Blue-Collar Stressors. Workplace Stress, Reforms, and Prospects.
NIOSH 1978 Apr:73-85
Stress in the worklives of America's 35 million workers appears to have three major sources: anxiety over joblessness (actual or threatened); anxiety over workplace accidents or work linked illnesses (present day or prospective); and anxiety over work role insults to one's adulthood (real or imagined). Linked together here are a time honored stressor (job insecurity), a relatively new concern (job safety and health protection as a right), and a third topic so slippery and modish (job linked self-esteem) as to cause psychological stress in the mere effort to pin it down, much less to address it constructively. As important as these items are, they fall in place of significance behind the fear of being forced on welfare, being disabled or killed at work, or being denied the prerogatives of adulthood as a worker. Taken together these three stressors sorely tax blue-collar workers in America and abroad, and indicate the need for a remedial reform task likely to confound industrial health personnel for decades. While progress in reform strikes advocates as considerable, and includes the likes of new campaign issues (flextime arrangements), old campaign issues (lifetime work guarantees), and fresh legislative aids (OSHA), resistance remains dominant. It is suggested that prospects appear small for significant occupational stress reduction in the foreseeable future. How and why this is so in the case of job loss fears, safety and health fears, and self esteem misgivings is explored in some depth.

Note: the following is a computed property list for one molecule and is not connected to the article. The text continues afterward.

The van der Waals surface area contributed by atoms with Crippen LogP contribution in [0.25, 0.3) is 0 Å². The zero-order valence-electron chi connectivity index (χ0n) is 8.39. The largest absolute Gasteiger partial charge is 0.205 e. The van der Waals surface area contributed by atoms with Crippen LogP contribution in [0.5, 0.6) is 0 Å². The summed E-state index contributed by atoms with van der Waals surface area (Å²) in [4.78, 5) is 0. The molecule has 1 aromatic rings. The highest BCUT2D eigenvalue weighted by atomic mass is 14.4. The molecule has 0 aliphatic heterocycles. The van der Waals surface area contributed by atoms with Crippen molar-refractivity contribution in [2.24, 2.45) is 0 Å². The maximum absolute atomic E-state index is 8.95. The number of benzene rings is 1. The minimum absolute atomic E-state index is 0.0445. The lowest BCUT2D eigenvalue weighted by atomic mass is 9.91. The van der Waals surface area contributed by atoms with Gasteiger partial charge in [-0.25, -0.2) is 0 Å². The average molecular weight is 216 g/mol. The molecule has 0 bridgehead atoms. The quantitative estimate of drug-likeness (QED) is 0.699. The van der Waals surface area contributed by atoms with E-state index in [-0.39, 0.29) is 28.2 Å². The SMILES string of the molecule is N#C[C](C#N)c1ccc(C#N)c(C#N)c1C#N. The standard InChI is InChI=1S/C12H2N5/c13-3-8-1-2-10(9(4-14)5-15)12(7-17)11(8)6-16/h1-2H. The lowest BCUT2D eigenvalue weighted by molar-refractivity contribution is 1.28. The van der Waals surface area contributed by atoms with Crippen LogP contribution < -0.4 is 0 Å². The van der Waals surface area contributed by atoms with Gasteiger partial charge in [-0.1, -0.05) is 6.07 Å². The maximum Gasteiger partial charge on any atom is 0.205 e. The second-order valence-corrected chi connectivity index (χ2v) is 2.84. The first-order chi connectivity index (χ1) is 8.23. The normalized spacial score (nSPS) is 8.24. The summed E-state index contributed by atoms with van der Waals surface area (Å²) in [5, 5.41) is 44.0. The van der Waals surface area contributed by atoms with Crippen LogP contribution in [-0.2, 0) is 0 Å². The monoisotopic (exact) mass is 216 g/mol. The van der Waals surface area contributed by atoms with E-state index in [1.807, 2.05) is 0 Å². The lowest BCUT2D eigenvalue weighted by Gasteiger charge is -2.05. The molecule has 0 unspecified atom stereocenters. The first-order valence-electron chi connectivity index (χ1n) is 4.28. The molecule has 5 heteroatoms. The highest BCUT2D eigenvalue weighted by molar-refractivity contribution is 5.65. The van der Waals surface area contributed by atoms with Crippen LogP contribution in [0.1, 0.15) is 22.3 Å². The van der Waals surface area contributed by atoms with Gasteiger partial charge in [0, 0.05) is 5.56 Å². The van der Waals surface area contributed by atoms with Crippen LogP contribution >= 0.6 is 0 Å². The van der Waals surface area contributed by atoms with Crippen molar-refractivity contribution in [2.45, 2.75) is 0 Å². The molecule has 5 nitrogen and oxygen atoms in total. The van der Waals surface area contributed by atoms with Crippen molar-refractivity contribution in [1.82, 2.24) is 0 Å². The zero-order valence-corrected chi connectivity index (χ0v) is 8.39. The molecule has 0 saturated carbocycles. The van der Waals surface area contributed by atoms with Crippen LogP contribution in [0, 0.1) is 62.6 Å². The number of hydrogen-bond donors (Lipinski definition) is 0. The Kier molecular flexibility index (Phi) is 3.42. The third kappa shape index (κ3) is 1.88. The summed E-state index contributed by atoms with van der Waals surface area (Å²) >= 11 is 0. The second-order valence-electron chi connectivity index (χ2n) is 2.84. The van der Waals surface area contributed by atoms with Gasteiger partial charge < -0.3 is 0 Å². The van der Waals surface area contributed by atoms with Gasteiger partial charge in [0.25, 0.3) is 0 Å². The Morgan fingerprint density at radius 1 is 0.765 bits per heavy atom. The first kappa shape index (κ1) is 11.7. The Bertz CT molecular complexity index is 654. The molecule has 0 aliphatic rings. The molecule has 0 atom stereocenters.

Contract-210-77-0041; NIOSH-Publication; Psychological-factors; Psychological-stress; Occupational-psychology; Industrial-factory-workers; Occupations;
Reducing Occupational Stress, Proceedings of a Conference May 10-12, 1971, at the Westchester Division, New York Medical Center, White Plains, New York, Division of Biomedical and Behavioral Science, NIOSH, Cincinnati, Oh, DHEW Publication No. 78-140, NIOSH Contract No. 210-77-0041